It’s no secret that the newspaper and magazine publishing industry has been “trading dollars for dimes” since the advent of the internet. For 20 years now, circulation and readership have been shifting towards digital, and a 2015 report found a 25 percent drop in print-newspaper consumption over the previous four years alone, with magazine readership falling by 19 percent over the same period.
Historically, newspapers earned nearly all their revenue from advertising. As recently as 2005, newspapers in the United States were bringing in more than $47 billion in print ad revenue; by 2014, that number had dropped to $16.4 billion. Now, one-fourth of advertising revenue comes from digital advertising, though that too remains in question: according to data from the Pew Research Center, digital advertising fell 2 percent in 2015, while print advertising fell 10 percent. As readership has shifted, ad revenues have dropped. Changing online behavior and improved analytics capabilities drive down the fees publishers can charge for marketing to their digital audiences, and publishers have turned to different types of subscription and revenue models.
Media companies are adjusting their growth strategies and making cuts across the newsroom and their organizations as a whole to minimize losses. With digital circulation offering obvious efficiencies, leading-edge companies have already moved towards new subscription-based revenue plans. There are a myriad of innovative solutions to the problem of declining revenue, such as different tiers for weekday-only or Sunday-only digital access, home delivery plus digital access, or “family shared” digital plans in which multiple family members can access on one account. Some national publishers are leveraging their network of local properties by building a membership model with customizable benefits. This enables readers to gain access to localized content such as the sports scores of one’s high school team despite living across the country.
Audiences are continuing to turn to digital sources for their news: four-in-ten U.S. adults (38 percent) report that they often get their news from digital sources, compared to two in ten turning to print newspapers for their news, according to a 2016 survey by the Pew Research Center.
Despite this shift, print circulation still offers potential value, and this decline needs to be managed. With sales and ad revenues down, there are three key areas where newspapers and magazine publishers are able to do more with less.
- People: Media organizations are restructuring their sales teams to be more efficient. Lower-value customers are being moved to a self-service model, freeing the highest-performing sales reps to serve the highest-value customers. Sustainable change, however, goes beyond installing a self-service model. Organizations need to ensure that the people who are selling have the right skills for what and how they are trying to sell now — the capabilities of a high-volume salesperson look very different than they did 20 years ago.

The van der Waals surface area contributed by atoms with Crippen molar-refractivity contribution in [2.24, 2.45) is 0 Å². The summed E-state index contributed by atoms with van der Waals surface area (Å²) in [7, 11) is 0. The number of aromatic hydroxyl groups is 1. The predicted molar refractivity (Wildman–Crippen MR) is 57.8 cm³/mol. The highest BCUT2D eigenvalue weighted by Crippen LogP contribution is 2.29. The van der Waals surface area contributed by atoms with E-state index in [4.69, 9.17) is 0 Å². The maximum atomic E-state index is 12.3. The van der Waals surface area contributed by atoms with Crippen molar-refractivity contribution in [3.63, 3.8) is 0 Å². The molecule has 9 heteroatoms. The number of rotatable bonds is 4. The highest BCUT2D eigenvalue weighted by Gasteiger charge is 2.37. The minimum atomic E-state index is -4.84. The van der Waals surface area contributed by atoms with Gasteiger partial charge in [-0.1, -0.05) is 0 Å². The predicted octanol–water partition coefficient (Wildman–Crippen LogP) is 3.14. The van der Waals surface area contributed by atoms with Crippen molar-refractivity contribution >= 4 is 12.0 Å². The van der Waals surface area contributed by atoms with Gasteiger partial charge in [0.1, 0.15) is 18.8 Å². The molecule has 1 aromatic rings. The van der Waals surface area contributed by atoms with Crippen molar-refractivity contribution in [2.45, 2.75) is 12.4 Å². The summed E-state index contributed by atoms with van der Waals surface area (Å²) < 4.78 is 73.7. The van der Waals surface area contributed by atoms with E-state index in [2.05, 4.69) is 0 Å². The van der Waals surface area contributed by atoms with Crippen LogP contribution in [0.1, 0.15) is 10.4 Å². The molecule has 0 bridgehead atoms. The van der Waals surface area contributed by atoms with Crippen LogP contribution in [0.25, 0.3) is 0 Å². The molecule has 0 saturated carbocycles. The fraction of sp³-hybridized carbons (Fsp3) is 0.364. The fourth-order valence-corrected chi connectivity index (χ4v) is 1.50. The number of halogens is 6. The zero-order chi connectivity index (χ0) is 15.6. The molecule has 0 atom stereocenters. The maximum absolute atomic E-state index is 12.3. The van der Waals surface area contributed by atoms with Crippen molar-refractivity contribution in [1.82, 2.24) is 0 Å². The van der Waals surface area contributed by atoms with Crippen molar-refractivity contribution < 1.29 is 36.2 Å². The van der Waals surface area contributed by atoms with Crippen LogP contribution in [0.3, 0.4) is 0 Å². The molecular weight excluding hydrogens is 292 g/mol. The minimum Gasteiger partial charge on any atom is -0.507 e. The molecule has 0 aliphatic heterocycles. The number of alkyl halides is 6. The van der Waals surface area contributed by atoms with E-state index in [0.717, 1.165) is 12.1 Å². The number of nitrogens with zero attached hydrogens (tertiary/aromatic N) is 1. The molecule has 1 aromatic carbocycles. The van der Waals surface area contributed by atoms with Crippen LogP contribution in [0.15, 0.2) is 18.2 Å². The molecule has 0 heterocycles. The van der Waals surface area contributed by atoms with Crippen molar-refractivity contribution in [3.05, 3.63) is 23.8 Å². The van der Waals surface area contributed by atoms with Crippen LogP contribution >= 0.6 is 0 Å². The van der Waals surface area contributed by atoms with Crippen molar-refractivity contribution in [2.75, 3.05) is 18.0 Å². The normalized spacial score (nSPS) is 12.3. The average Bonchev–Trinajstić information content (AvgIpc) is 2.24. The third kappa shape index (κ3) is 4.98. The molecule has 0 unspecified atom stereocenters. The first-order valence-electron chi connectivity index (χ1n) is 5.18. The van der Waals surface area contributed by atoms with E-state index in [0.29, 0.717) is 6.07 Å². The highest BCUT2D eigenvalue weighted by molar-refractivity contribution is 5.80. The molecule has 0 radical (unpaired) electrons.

- Processes: Media companies are looking at the ad sales process in detail to not only focus reps’ time on high-value clients but also remove the account management activities and tasks that aren’t seen as valuable to the advertiser. Ongoing governance helps ensure that team members continue to sustain the changes.
- Technology: Publishers need a patchwork of technology from sales pipeline management to programmatic buying and more. Often, these media companies are tied to legacy systems they can’t replace without a costly transformational initiative. Rather than implement a new system, they need to identify different techniques that can be used to get the most value out of existing technology. Depending on the culture, internal structure and readership base of the organization, there is a unique mix of complementary technologies that need to be managed and melded to effectively support its activities.
Rather than attempting a complete transformation, these media companies are starting with small pilots, often within a single team at a time, to drive fast, incremental improvements that can be used to fund additional improvements that can yield in-year savings.
There is no one-size-fits-all approach, and practical innovation and agile execution have become more important than ever. Business models and revenue sources will continue to shift, leaving inflexible organizations back on their heels. To thrive, organizations must develop a culture that accepts the risks associated with trying new things.
Companies that are able to make small, ongoing changes to their people, processes, and technologies will elevate their strategies – and revenues – beyond shifting trends to deliver sustainable success through continuous improvement, innovation, and growth. Doing so will allow them to position themselves to take advantage of evolving media revenue streams and position themselves for the future by leveraging increased analytics capabilities to target content and digital ads to consumers.
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